Reviewed: July 14, 2008
Released: June 17, 2008
I’m not quite sure what the impetus was for releasing the DS version of Wacky Races: Crash & Dash – but it seems to me that a top-down stylus-driven racer based on an antiquated cartoon series that aired 40 years ago would not be something that the kids of today would be spending their allowance on. Apparently somebody thinks there is gold in them thar’ hills, because that’s just what we have with Wacky Races for the DS.
A Saturday morning cartoon that technically pre-dates my own childhood (although we did get reruns in the early 1970’s), Hanna-Barbera’s Wacky Races series featured a colorful cast of characters pitted in a wild road rally circuit across the globe. The characters included a buxom beauty (Penelope Pitstop), a muscle-bound jock (Peter perfect), a hillbilly (Lazy Luke), even a couple of monsters (The Gruesome Twosome) and cavemen (The Slag Brothers), and many more.
The show was loosely based on the film The Great Race, and was a seed for Hanna-Barbara’s later successes with the Laff-A-Lympics. For the most part, each episode followed an identical plotline in which the main villain, Dick Dastardly, and his diabolical dog Muttley attempt to an array of sabotage and subterfuge to eliminate the 10 other racing teams from finishing the race.
The question as to why Dick and Muttley – who were almost always in the lead – would waste the time to worry about the racers behind them is beyond my line of reasoning – but it made for good Saturday morning TV at the time, so we are willing to look beyond silly details like that.
In order to bring the series to the DS, developers have crafted a top-down racer in which the chosen vehicle is driven as if being pulled by a bungee cord attached to the stylus. This means that the speed of the vehicle is controlled dynamically by manipulating the distance between the stylus and car, and the turning by snaking the stylus across the touch screen.
This control scheme is admittedly quite unique, but the lack of forward visibility that comes with the limited isometric perspective results in a slightly aggravating experience. I only say “slightly”, because the overall degree of difficulty is so elementary, that it’s hardly worth the time it takes to drag your vehicle around the screen.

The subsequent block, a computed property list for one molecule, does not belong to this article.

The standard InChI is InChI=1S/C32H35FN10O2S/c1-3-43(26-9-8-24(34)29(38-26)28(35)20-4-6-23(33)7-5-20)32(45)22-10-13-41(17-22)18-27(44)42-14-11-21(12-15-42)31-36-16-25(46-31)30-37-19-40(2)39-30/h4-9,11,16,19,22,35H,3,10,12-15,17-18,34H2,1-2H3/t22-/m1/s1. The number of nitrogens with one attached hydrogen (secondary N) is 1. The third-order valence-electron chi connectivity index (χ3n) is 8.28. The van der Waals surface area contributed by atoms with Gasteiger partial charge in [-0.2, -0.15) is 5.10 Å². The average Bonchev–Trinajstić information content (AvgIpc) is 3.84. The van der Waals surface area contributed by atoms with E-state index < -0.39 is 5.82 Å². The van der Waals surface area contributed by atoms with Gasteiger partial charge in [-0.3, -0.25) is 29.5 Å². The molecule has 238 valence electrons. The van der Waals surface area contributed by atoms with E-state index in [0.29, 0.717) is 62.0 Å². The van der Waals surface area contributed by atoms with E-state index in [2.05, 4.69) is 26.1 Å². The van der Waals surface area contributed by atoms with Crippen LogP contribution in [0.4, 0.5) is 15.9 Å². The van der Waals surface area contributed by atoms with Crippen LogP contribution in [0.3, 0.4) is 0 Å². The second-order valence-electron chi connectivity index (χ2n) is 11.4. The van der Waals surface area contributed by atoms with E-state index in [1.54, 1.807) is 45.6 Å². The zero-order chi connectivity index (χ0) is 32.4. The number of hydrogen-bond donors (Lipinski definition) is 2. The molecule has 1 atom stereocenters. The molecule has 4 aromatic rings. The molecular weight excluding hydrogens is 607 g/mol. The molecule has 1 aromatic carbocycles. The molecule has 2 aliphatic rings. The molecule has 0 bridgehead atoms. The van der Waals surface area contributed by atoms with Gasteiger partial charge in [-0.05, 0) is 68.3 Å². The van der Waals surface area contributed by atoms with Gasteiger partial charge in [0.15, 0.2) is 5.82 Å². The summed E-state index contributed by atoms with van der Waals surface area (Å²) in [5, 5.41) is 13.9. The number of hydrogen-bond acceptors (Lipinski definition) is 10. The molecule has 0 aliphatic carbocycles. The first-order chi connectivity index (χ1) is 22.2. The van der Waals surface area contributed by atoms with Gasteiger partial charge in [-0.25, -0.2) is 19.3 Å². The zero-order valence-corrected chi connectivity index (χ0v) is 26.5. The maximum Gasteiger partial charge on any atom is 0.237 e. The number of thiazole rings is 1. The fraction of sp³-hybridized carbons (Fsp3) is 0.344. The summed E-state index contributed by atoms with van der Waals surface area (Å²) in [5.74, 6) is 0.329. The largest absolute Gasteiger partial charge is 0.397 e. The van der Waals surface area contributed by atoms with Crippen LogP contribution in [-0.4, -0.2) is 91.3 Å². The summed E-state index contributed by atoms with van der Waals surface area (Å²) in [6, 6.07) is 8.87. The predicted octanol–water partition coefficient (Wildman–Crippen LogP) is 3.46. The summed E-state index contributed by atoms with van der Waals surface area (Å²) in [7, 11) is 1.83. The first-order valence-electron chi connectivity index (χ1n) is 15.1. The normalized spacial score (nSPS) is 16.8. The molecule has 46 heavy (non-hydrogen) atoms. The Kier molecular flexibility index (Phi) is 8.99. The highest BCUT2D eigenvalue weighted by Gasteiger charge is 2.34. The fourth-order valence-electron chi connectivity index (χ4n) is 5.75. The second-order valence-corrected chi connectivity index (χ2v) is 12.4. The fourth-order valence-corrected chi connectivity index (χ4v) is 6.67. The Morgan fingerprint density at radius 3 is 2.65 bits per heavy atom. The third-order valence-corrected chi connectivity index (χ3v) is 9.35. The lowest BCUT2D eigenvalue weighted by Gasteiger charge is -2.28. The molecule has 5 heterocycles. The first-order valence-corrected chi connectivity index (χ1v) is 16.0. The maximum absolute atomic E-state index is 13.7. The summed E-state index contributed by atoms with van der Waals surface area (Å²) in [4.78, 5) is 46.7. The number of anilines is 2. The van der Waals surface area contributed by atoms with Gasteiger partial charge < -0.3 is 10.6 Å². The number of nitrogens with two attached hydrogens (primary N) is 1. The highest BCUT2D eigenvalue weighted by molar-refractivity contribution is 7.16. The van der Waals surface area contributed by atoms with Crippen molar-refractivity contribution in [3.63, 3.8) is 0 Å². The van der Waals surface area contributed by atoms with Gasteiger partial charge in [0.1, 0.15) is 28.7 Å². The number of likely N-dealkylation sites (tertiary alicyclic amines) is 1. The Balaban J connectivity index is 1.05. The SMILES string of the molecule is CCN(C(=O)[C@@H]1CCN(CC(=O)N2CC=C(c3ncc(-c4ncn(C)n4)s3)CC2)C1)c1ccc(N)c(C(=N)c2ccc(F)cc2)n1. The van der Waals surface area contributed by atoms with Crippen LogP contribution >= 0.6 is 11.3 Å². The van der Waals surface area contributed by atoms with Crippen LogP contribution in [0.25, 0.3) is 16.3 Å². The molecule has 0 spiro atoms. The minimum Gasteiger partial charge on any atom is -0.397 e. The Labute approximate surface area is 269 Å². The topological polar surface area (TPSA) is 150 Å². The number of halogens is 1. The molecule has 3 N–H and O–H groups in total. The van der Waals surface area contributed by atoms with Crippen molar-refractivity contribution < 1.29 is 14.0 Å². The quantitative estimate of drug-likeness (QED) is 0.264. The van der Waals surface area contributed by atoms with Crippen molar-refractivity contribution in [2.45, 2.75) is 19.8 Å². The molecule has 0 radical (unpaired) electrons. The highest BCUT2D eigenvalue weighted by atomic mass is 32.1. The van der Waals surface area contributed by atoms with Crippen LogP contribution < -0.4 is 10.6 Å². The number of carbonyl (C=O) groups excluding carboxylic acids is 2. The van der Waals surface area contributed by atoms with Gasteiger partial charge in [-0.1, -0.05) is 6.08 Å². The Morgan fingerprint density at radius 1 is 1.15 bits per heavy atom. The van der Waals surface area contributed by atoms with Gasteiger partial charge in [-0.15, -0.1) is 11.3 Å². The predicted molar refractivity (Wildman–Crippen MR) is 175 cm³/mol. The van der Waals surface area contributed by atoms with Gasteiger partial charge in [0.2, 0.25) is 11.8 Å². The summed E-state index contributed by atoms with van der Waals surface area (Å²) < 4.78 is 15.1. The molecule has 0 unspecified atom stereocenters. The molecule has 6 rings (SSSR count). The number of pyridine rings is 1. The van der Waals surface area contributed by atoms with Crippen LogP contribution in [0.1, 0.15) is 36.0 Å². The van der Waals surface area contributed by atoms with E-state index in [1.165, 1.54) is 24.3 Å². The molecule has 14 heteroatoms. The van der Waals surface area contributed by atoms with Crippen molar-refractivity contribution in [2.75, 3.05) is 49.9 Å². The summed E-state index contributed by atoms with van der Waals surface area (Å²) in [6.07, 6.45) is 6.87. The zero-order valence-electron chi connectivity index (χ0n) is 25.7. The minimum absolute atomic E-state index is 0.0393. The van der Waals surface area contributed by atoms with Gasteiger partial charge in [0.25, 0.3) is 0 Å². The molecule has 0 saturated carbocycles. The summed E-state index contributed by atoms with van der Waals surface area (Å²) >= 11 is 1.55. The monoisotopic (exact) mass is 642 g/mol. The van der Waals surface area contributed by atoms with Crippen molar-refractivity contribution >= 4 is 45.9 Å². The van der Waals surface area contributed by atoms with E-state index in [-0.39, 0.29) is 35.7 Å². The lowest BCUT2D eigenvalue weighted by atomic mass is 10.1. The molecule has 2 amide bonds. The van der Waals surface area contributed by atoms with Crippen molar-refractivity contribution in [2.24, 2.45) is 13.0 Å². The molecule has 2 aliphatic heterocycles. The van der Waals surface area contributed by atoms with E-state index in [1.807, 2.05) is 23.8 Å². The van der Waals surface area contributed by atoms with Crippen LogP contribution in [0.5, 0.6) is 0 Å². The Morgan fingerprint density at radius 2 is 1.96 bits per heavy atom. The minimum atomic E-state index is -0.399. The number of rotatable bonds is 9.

Wacky Races includes a number of team-specific power-ups that racers can employ to get a leg up on the competition. While these power-ups are a great service to fans of the series (as they hint at actual bits from the original cartoon), these power-ups are hardly necessary for maintaining a sizeable lead.
As with the original show, gamers will happen upon booby-traps that have been laid by Dick Dastardly. These roadblocks result in quick cutscene mini-games that must be successfully completed to continue on with the race. These stylus-based mini-games range from swatting bugs, to wiping fog, to a simple game of connect-the-dots. None are all that difficult, but do break up the monotony a bit.
The strangest part of Wacky Races would have to be the final stretch of each race, which requires gamers to blow frantically into their DS microphones or furiously scrawl across the screen with the stylus. While this again adds a slightly different dimension to the racing genre, the overarching absurdness of blowing your way to victory is puzzling.
The presentation is authentic to the source material, and really stands out as the silver lining on this package. Visually, the characters look exactly like the original show, and the sound effects and voice clips seem to have been lifted directly off the old cartoon reels. The entire package really worked to stir up some memories of my youth, and quickly had me Wikipedia-ing loads of Saturday morning TV from my childhood.
But that’s where the game ultimately fails…memories.
You see, there is a certain nostalgic element that comes from the inclusion of the entire Wacky Races cast – but the fact that this nostalgia only appeals to the 40 and over crowd (and the handful of kids catching reruns on the Cartoon Network). it just does not make much sense to mix it with a kindergarten-quality racer.
Wacky Races stands as a nice homage to the old schoolers, but not much fun for the new.